The Significance of the Milbank Memorial Fund for Policy: An Assessment at Its Centennial

March 2006 | Daniel M. Fox | Featured Article

In 1935, when medical societies across the United States were complaining that the Milbank Memorial Fund endorsed health insurance mandated and subsidized by government, Albert G. Milbank, president of its board, accorded priority to protecting the Fund’s “reputation and its personality” (Kingsbury 1935a). This article, on the occasion of the Fund’s centennial, describes how its personality, expressed in the values, priorities, and methods of its leaders, influenced its reputation among persons who made, implemented, and studied the results of health policy. Its theme is that the Fund has been most effective when it has been a broker of practical knowledge about policy for preventing and treating illness, organizing and financing health and related services, and protecting and enhancing the health of populations.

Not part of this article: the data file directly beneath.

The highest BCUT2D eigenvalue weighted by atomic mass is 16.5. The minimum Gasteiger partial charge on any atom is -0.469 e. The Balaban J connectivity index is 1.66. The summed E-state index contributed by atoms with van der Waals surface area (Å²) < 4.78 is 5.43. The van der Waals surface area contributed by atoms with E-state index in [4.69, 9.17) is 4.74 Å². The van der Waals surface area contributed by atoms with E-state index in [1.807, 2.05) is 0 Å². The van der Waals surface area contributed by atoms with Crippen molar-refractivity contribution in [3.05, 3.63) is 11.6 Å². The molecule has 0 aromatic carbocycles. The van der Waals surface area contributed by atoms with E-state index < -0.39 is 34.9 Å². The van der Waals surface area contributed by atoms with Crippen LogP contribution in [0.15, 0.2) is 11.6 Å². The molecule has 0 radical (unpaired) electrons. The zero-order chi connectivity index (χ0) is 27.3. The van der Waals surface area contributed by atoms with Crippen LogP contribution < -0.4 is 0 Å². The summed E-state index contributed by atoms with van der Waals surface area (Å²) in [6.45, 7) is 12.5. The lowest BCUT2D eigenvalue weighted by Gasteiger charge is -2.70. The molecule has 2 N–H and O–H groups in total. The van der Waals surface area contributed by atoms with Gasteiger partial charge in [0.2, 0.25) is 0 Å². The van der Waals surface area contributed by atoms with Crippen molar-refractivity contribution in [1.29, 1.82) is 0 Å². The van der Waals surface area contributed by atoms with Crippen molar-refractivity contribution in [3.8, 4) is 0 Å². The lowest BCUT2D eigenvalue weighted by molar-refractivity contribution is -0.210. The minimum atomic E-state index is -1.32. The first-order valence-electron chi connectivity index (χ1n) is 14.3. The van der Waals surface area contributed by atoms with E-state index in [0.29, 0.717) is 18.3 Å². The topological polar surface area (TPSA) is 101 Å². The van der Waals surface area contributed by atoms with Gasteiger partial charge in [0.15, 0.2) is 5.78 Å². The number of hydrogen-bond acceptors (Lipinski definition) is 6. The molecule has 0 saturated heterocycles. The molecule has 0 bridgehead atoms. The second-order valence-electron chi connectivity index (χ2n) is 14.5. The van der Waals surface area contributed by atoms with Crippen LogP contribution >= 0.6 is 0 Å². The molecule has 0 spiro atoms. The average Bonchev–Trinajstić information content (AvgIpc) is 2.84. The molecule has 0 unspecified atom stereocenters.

Author(s): Daniel M. Fox

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Volume 84, Issue 1 (pages 5–36)
DOI: 10.1111/j.1468-0009.2006.00411.x
Published in 2006